The Wolfs were not just thrown into you out of nowhere and with no reason, they were effectively searching for Joel for years because of that, and by confronting them you got to confront their own enemies, the Seraphites, as well, getting mixed up in their fights.

Everything about the 2 games looks very well thought about and insert there for a good reason, to me, well, except maybe

Spoiler!
letting us wander into Jackson as we were supposed to, to know a little more of the people there so we could care a bit more about them by the point the main story starts to develop

, but even that was only a missed opportunity, not an actual issue.



BraLoD said:
DonFerrari said:

They needing to kill her to extract the fungus to develop a cure was lousy writting to force the final with Joel killing everyone.

And as a father and also understanding that for him the world was worth nothing anymore and he was just surviving and avoiding people there would be no point in saving humanity at the cost of the girl he took for daughter after bonding on the journey.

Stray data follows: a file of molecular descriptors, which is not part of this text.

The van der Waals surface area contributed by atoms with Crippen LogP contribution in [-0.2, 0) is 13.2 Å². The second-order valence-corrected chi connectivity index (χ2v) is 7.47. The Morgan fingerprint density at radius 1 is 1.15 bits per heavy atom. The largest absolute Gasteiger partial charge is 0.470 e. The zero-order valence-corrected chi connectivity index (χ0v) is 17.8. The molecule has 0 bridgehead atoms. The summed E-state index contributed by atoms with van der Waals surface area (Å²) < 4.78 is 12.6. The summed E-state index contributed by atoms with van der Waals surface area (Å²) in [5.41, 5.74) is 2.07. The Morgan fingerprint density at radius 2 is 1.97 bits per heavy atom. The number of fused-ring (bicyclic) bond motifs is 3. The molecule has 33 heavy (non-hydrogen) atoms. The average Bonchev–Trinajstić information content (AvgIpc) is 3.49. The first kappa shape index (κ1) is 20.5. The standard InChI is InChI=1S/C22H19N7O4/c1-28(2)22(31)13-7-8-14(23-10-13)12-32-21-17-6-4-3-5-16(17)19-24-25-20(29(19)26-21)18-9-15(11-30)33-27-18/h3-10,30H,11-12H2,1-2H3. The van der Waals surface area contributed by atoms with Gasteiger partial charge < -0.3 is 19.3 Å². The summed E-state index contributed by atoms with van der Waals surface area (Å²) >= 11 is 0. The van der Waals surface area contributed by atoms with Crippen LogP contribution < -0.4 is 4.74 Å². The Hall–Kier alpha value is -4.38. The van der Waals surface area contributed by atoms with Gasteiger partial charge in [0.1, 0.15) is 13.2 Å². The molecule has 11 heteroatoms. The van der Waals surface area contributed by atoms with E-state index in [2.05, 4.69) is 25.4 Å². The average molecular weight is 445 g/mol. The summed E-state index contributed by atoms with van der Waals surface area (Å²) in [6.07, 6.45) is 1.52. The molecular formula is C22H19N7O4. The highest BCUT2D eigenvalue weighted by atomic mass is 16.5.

I really don't think it was lousy in any way, the whole thing was very well set up, the entire game is set up to make that happen, and the fungus was always a brain invasive parasite, that piece of info is what modeled the whole infected enemies design and evolution.

The game being setup to have Ellie being in need of die to have the cure doesn't really make that well written. It was something forced. Just as Deus Ex Machina situations on entertainment may have been planned that way, but that doesn't make they not Deus Ex Machina.

Cancer is very much brain invasive, and effectivelly takes parts of the brain off, still a neurocirurgion can extract part of the brain without killing the patient. Ellie is imune and the fungus didn't really develop so it is likely small and funghi certainly can be taken small portion and still would be working enough to do the research.



duduspace11 "Well, since we are estimating costs, Pokemon Red/Blue did cost Nintendo about $50m to make back in 1996"

http://gamrconnect.vgchartz.com/post.php?id=8808363

Mr Puggsly: "Hehe, I said good profit. You said big profit. Frankly, not losing money is what I meant by good. Don't get hung up on semantics"

http://gamrconnect.vgchartz.com/post.php?id=9008994

Tbh I was a bit disappointed about not being able to get through and write about it sooner. Seemed like I was missing out of the convo when it hit fever pitch.

Now I'm glad the chips fall the way they did, and surprised by the in-depth discussions had. Also *sad face* for @BraLoD not editing in VGC's conclusion into OP yet. :'(